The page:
Afghan National Army Brig. Gen. Nematullah Kushiwal (second from right), Ground Forces Command G3, reviews lessons learned thus far Jan. 17 during an exercise in Kabul, Afghanistan. Advisors and mentors from the International Security Assistance Force Joint Command conducted an exercise Jan. 14-18 to help train their Afghan Ground Forces Command partners in security operations. (U.S. Air Force photo byt Staff Sgt. Nestor Cruz)
KABUL, Afghanistan ― Advisors and mentors from the International Security Assistance Force Joint Command conducted an exercise Jan. 14 – 18 to help train their Afghan Ground Forces Command partners in security operations.
The exercise is the first in a series of scheduled exercises to prepare Afghan National Army members for a final operational capability exercise in June.
"[The exercise scenario] is designed behind replacing or reinforcing one corps with a kandak (the Afghan equivalent of a battalion) from another corps based on previous operations over the last few weeks … and the requirement is for them to be reinforced in order to go through the winter season for their security operations,” said U.S. Army Maj. Trevor Sullins, GFC G-7 senior advisor. "The purpose of this exercise is to get them ready for the upcoming initial operational capability validation in February.”
U.S. Army Col. Lapthe Flora, GFC director, said one of the training objectives was to help ANA members with critical thinking.
"For this particular exercise we really focused on the military decision making process,” he said.
Creating the exercise scenario was a collaborative effort between the GFC and IJC.
"The advisors and mentors came together, created the initial scenario and briefed [the proposed scenario] to the Afghans,” said Sullins. "They took the scenario and adjusted accordingly, so they have taken ownership of the exercise.” GFC members brought their home field advantage into the mix and adjusted the scenario for a deeper level of realism. "They put some of the finer details in as far as which corps, location, the recent attacks leading up to the need for reinforcement, weather injects … we had a very basic premise of resupplying one corps and it was primarily logistical in nature,” said Sullins. "That's key to this whole thing … they know the terrain, many of them have operated in it, they've been in the corps at this level, so they're able to provide those finer injects that, while it's a fictional scenario, it provides more realism.”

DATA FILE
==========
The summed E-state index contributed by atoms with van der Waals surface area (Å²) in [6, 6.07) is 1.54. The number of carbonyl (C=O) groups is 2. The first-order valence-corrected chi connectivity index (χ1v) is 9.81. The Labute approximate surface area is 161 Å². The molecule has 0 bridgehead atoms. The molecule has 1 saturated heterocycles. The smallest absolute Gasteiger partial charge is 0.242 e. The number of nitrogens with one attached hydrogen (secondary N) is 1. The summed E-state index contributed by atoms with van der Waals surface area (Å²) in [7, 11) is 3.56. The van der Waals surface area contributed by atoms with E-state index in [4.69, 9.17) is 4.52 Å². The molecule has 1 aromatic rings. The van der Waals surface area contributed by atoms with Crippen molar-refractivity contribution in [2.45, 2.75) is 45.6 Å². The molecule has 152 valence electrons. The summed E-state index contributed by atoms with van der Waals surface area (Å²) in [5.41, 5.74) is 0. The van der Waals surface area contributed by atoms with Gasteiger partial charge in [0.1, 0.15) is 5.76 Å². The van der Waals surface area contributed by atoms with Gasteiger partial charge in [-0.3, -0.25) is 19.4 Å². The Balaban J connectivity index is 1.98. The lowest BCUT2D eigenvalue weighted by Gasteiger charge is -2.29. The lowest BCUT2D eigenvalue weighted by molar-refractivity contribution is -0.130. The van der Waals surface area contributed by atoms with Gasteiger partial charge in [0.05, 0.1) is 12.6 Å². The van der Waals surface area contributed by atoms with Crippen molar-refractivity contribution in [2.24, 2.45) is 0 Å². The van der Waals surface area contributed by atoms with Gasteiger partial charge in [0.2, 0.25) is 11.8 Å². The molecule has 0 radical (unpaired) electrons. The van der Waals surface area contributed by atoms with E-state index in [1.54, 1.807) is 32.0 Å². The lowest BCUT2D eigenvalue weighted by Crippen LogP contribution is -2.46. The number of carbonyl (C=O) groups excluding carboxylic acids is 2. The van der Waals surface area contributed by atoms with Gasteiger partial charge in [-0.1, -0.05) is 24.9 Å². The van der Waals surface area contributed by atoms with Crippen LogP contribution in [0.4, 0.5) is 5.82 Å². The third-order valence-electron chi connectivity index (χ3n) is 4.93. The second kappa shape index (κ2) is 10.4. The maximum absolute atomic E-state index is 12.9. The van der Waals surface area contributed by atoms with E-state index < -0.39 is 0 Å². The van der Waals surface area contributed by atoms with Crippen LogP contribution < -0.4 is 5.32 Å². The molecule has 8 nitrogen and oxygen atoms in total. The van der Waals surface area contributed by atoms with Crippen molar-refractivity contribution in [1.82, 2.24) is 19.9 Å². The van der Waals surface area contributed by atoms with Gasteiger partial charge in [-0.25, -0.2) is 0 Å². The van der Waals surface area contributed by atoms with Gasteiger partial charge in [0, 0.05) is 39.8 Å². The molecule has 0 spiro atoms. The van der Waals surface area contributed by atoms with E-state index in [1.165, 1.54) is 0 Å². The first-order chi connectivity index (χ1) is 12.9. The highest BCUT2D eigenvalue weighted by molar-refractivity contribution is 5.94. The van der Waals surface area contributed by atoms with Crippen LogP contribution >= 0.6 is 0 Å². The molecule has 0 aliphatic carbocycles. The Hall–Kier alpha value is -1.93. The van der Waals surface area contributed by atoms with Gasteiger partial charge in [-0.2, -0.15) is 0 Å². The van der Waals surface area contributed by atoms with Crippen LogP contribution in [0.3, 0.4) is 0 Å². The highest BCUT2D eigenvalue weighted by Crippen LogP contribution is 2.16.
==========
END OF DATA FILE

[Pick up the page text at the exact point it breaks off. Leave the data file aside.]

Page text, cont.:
IJC advisors remained cognizant of the local culture as they worked and trained with their Afghan partners.
"We are very sensitive to their way of doing things,” said Flora. "We suggest and recommend a solution, but not the solution. For the most part, they are appreciative of it and that gives us a lot of motivation to train and advise them.
"With any exercise, when one trains Afghan friends, the most important thing is one should not dictate,” he added. "We need to be patient and respectful of the way they do things. Just because some can't read and write doesn't mean they are stupid. They're quite clever, actually.”
The advisors and mentors drew energy from what seemed to be an unending supply of enthusiasm from the Afghan soldiers.
"They are very eager to learn,” Flora said. "These are high-ranking officers but they are willing to learn. It's definitely an honor and a privilege to train and work with them. They definitely have bright, patriotic people who want nothing but the best for Afghanistan.”
By U.S. Air Force Staff Sgt. Nestor Cruz
Headquarters International Security Assistance Force